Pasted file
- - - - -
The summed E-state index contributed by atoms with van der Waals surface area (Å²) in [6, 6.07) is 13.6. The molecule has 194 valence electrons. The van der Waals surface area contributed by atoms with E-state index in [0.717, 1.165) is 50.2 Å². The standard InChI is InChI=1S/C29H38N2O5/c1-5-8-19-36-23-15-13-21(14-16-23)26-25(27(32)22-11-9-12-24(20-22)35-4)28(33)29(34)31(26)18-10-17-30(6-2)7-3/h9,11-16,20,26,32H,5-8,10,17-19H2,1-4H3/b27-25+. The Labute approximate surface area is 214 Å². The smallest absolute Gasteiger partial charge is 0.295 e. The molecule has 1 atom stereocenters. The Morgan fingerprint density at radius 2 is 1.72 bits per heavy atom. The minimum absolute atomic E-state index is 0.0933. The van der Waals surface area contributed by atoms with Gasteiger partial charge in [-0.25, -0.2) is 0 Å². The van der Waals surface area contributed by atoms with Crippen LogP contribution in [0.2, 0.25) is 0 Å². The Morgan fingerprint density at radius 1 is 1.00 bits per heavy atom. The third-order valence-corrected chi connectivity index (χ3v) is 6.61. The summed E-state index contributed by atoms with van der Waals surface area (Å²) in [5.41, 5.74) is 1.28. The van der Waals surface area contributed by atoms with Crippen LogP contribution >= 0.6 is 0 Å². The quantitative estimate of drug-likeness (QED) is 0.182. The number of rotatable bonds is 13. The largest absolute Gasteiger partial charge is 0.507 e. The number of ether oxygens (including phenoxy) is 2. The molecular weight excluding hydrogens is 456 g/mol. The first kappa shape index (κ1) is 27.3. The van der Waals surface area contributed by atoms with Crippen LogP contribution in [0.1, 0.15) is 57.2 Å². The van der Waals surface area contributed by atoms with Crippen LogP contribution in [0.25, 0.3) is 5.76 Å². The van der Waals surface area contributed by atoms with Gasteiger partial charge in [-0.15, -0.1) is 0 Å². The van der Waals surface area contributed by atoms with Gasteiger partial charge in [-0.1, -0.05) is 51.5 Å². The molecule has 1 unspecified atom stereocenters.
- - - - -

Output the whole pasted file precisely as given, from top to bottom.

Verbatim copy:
The summed E-state index contributed by atoms with van der Waals surface area (Å²) in [6, 6.07) is 13.6. The molecule has 194 valence electrons. The van der Waals surface area contributed by atoms with E-state index in [0.717, 1.165) is 50.2 Å². The standard InChI is InChI=1S/C29H38N2O5/c1-5-8-19-36-23-15-13-21(14-16-23)26-25(27(32)22-11-9-12-24(20-22)35-4)28(33)29(34)31(26)18-10-17-30(6-2)7-3/h9,11-16,20,26,32H,5-8,10,17-19H2,1-4H3/b27-25+. The Labute approximate surface area is 214 Å². The smallest absolute Gasteiger partial charge is 0.295 e. The molecule has 1 atom stereocenters. The Morgan fingerprint density at radius 2 is 1.72 bits per heavy atom. The minimum absolute atomic E-state index is 0.0933. The van der Waals surface area contributed by atoms with Gasteiger partial charge in [-0.25, -0.2) is 0 Å². The van der Waals surface area contributed by atoms with Crippen LogP contribution in [0.2, 0.25) is 0 Å². The Morgan fingerprint density at radius 1 is 1.00 bits per heavy atom. The third-order valence-corrected chi connectivity index (χ3v) is 6.61. The summed E-state index contributed by atoms with van der Waals surface area (Å²) in [5.41, 5.74) is 1.28. The van der Waals surface area contributed by atoms with Crippen LogP contribution >= 0.6 is 0 Å². The quantitative estimate of drug-likeness (QED) is 0.182. The number of rotatable bonds is 13. The largest absolute Gasteiger partial charge is 0.507 e. The number of ether oxygens (including phenoxy) is 2. The molecular weight excluding hydrogens is 456 g/mol. The first kappa shape index (κ1) is 27.3. The van der Waals surface area contributed by atoms with Crippen LogP contribution in [0.1, 0.15) is 57.2 Å². The van der Waals surface area contributed by atoms with Crippen LogP contribution in [0.25, 0.3) is 5.76 Å². The van der Waals surface area contributed by atoms with Gasteiger partial charge in [-0.15, -0.1) is 0 Å². The van der Waals surface area contributed by atoms with Gasteiger partial charge in [-0.1, -0.05) is 51.5 Å². The molecule has 1 unspecified atom stereocenters.